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Officials face removal from their posts if they are found overspending on vehicles, receptions and overseas trips, according to new regulation released on Monday.
The regulation issued by the State Council are the first legal documents that ask authorities above county level to include spending on the three items in budgets. The rules will take effect from Oct 1.
The regulation is the latest in a series of moves the central government has taken in recent years to promote transparency and fight abuse of taxpayers' money amid public complaints.
Liu Jiayi, head of the National Audit Office, said earlier that the "three expenses" concept, as it is known, is still not clear among government officials. Also, many ministries and their affiliates have spent more than allowed on those items.
According to the regulation, anyone who overspends on the items or misappropriates funds from other budget items to cover them will be demoted or even removed from their posts in the case of "serious" violations.
The same punishment will be applied to other misconduct, such as retaining more official vehicles than the allowed quota, spending more than allowed on cars and interior decoration, and building luxurious office facilities.
Governments will have to regularly publish numbers and categories of official vehicles, according to the regulation.
It also asks governments above county level to set up a system, standards and cost ranges for official receptions.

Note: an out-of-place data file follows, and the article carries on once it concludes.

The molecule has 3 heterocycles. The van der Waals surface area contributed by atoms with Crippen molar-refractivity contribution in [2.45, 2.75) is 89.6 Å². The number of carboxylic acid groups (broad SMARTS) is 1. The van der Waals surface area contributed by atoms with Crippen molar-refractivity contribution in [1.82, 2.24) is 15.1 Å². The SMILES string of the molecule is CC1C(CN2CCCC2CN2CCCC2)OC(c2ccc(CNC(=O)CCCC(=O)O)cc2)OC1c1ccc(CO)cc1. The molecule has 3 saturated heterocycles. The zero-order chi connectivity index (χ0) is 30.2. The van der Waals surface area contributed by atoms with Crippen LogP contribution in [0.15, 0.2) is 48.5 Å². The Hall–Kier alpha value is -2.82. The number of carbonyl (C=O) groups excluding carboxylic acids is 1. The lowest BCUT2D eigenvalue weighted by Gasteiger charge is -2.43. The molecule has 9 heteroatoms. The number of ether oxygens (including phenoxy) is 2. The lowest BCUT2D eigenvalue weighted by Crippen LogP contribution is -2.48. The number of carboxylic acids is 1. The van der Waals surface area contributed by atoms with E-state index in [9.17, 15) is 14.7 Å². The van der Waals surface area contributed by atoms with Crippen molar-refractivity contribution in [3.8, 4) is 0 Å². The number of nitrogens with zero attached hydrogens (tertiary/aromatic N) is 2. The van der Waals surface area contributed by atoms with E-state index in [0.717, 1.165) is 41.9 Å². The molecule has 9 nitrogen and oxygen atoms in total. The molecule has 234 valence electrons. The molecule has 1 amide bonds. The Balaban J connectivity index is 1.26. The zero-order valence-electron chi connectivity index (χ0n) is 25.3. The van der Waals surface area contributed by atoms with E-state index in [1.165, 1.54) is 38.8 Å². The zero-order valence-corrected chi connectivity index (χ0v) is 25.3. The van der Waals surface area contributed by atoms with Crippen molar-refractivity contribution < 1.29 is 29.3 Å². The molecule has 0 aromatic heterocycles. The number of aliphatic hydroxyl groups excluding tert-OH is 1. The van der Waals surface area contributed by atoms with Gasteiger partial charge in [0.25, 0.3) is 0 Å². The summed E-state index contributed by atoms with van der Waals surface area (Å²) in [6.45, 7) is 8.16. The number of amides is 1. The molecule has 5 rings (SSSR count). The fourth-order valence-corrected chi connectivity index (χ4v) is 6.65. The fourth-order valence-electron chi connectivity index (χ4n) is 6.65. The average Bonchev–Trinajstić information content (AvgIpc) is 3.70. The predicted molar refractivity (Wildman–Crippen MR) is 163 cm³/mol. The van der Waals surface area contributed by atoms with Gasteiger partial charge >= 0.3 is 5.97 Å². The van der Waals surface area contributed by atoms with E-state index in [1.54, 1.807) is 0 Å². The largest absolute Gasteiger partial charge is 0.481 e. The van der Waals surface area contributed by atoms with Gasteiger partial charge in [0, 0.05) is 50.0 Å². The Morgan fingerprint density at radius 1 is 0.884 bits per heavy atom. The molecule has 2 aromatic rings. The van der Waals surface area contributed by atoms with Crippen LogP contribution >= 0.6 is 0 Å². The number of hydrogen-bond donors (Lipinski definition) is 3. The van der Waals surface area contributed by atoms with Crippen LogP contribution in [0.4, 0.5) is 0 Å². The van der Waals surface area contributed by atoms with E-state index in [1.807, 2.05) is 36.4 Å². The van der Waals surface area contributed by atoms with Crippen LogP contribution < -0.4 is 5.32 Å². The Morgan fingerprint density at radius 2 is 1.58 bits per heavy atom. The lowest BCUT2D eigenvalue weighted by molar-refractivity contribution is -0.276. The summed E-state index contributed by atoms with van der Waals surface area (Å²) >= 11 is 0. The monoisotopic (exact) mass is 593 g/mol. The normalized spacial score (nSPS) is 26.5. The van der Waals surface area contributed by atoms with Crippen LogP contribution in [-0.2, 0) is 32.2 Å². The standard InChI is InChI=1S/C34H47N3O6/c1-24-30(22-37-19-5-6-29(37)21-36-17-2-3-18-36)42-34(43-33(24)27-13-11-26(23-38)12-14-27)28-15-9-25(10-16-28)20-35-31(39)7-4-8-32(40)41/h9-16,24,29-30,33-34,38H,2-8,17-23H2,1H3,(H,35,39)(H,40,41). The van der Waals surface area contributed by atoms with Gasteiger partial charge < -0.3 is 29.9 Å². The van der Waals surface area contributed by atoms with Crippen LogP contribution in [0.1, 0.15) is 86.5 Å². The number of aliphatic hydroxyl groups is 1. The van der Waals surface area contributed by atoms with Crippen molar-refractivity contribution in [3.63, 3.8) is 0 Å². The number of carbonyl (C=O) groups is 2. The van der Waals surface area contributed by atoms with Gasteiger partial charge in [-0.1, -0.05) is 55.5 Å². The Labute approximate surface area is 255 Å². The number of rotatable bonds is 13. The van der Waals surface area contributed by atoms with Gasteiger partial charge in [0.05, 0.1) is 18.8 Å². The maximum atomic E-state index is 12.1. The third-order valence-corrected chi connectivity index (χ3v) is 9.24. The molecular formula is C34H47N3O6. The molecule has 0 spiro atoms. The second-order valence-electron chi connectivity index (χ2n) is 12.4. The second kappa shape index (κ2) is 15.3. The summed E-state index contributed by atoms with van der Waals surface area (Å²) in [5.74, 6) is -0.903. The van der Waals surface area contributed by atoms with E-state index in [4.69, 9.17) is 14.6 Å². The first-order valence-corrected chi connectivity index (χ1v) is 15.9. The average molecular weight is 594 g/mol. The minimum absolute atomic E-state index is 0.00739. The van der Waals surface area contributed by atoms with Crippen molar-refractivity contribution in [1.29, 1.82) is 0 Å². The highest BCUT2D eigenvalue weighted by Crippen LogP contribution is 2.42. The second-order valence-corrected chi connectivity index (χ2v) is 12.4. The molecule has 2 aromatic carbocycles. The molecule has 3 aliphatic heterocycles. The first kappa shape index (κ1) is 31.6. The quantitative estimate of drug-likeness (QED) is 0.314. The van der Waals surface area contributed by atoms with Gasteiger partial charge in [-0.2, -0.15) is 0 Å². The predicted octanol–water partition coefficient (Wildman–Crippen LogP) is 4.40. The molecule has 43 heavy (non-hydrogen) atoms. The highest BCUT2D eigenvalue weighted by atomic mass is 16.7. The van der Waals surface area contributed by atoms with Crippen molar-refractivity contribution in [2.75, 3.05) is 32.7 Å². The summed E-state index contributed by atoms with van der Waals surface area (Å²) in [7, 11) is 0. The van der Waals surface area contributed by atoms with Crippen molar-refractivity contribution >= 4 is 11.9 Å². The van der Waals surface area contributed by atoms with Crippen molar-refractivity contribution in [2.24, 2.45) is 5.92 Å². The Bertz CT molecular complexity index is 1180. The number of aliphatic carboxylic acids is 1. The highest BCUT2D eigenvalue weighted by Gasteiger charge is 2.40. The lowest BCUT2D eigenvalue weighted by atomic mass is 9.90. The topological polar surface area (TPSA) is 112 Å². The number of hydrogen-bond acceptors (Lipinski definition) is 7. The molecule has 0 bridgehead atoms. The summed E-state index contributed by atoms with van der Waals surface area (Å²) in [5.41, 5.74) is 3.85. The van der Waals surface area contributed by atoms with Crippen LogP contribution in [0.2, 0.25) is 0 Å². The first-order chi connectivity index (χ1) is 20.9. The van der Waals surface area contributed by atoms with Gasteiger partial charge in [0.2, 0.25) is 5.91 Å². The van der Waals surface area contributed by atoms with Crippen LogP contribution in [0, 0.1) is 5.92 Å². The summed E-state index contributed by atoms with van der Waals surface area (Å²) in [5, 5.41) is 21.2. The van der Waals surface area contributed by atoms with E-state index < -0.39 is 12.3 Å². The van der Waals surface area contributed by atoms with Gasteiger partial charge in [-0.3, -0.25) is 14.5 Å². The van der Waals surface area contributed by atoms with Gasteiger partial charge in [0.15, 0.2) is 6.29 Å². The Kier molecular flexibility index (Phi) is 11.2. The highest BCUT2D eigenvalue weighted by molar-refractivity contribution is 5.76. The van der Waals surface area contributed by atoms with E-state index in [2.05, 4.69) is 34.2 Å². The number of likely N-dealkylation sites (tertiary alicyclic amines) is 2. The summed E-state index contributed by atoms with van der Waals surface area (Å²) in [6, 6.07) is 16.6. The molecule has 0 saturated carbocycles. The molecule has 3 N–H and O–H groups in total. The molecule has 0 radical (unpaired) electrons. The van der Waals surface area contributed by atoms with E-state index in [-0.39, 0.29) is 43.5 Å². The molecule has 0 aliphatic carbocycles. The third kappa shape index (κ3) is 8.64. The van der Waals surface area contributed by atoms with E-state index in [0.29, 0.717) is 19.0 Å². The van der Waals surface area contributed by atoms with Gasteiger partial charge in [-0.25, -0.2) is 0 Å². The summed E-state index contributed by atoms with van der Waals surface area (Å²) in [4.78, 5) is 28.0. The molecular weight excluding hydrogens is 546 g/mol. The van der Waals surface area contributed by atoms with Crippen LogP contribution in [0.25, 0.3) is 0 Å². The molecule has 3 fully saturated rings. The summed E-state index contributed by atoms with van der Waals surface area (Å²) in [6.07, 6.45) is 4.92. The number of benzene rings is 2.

Government authorities should also make available the goals and schedules of overseas trips and limit the number of people in the delegations and the duration of the trips, the regulation said.
Experts and legislators said the regulation might be a "deterrent" to overspending if strictly carried out.
Ye Qing, a deputy to the National People's Congress, who has proposed reforms on car use by officials to the top legislative body over the past years, said that "the regulation promotes transparency and has many important measures".
Ye said he is especially impressed that the regulation defines the Government Offices Administration of the State Council and local governments as responsible parties — which were absent in the past — to monitor the expenses.
Meanwhile, he expects the regulation to be more specific so that it can be more easily implemented. For example, it should define what are "serious" violations, under which officials will be removed from their posts, he said.
Responding to Premier Wen Jiabao's call to not increase expenditure on the three items last year, ministries and many provincial-level governments disclosed their spending on the items last year. They are now required to provide more detailed information, including the number of vehicles they have and the number of officials traveling abroad.
Wenzhou's government in Zhejiang province is part of a pilot project that stipulates that official meals should not exceed 60 yuan ($9.50) per person. Expensive food — such as shark fin, abalone and drinks like Moutai — are banned from the menus.
Besides limiting spending on cars, receptions and overseas trips, the regulation stipulates that spending on conferences should be well managed and videoconferences should be encouraged to save costs.
"As younger people are taking up government posts, they will better adapt to (new technology) and choose cheaper ways to communicate in China," said Hao Mingwei, a sales manager with Polycom, a provider of videoconference devices in China.